What is truly amazing here is the feat Mann has accomplished, whereby the production - the shots, the soundtrack and sound quality, the editing - is so masterful, at once brand new in technique but nostalgic in content, that it manages to endow what would otherwise be another cop drama (read: Lethal Weapon) with all kinds of emotional layering, narrative originality and character dynamic; the things that make movies great.

If you look for movies to appeal to your endocrine system rather than your brain, then maybe you'll be disappointed by Miami Vice. But if you like good movies, i.e. complexity without convolution, aesthetic without aloofness, tension without banality, then you'll probably thoroughly enjoy this one.
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Introduction scene
kenllee16 December 2006
Great movie...have to watch it with an open mind. You will have to watch it on its own merits and not compare to the series.

I considered the final shoot out scene to be one of the most accurately captured in movies with the gun shots sounding very real.

The characters is a very true reflection of Michael Mann's work and had lived up to his reputation.

I also like the introduction scene very much that prepares the audience of what is to come.

Does anyone know what is the name of the artist and music that is played in the nightclub in the introduction scene.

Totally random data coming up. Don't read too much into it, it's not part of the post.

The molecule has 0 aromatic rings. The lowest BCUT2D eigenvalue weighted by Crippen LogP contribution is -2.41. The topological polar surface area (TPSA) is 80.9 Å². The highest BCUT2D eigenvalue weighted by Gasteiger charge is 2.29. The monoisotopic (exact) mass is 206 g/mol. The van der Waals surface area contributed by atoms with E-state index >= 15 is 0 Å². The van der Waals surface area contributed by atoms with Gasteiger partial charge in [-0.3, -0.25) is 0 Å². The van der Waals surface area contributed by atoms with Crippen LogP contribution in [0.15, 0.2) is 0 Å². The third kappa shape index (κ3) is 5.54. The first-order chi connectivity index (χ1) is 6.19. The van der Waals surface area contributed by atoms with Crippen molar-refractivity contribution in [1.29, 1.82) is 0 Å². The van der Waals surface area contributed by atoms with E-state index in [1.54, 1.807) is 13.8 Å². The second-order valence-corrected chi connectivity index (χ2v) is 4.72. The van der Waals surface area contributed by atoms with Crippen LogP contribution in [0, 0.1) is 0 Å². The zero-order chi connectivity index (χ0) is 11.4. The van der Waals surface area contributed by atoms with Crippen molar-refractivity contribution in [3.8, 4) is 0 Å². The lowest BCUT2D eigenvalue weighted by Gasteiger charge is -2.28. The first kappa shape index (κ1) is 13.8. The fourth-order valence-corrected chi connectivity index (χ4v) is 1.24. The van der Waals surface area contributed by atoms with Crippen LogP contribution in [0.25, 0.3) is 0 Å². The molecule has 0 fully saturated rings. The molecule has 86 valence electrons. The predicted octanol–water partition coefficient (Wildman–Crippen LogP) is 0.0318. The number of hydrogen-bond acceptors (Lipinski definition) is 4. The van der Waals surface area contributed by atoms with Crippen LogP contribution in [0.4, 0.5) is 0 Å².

I think there are 2 pieces but then it could be one.
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Bring On the Vice!!!!
THEPIPEMAN6426 July 2006
Being a huge fan of the show my expectations were very high, so I was very worried about if this would be another bad TV to movie adaptation. Well my friends this took my breath away. The film is very raw and pulls no punches. It give you a hardcore look at the underground drug world. The acting is great, and the action is phenomenal. Foxx and Farrell pull off a great Crockett and Tubbs. If you are a fan of the show you will also see the characters: Gina,Trudy,Switeck,Zito,and Castillo. This is by far the best movie of the year,if you never see this film, then you have missed out on a great piece in cinema. This is Mann's best work since Heat. This is a Best Picture Nominee, and if they don't think so were they are just a bunch of overpaid political saps. I went with a friend that had never seen the show and he found it amazing. The story has a lot of detail so pay attention, and the love story might seem a bit long, but trust me it's worth it. So people buckle up for the wildest ride of the yea! VICE is back BABY!
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Mann lost it on this one.
DrStranglove31 July 2006
Warning: Spoilers
Saw it tonight; my take:

Casting: About the best I have seen of Ferrell since Minority Report. I was actually amazed that they made him look a lot like a young Don Johnson.

Barry Henley for Castillo though…. God he sucked. The Lt I loved was 1/2 Ninja and 100% cold bad ass good guy of few words. And when he spoke, you would have thought God was talking. Sadly, this Castillo was in too tight a shirt and was about to choke half the time. How did he get cast for that part? Mann MUST have lost a bet.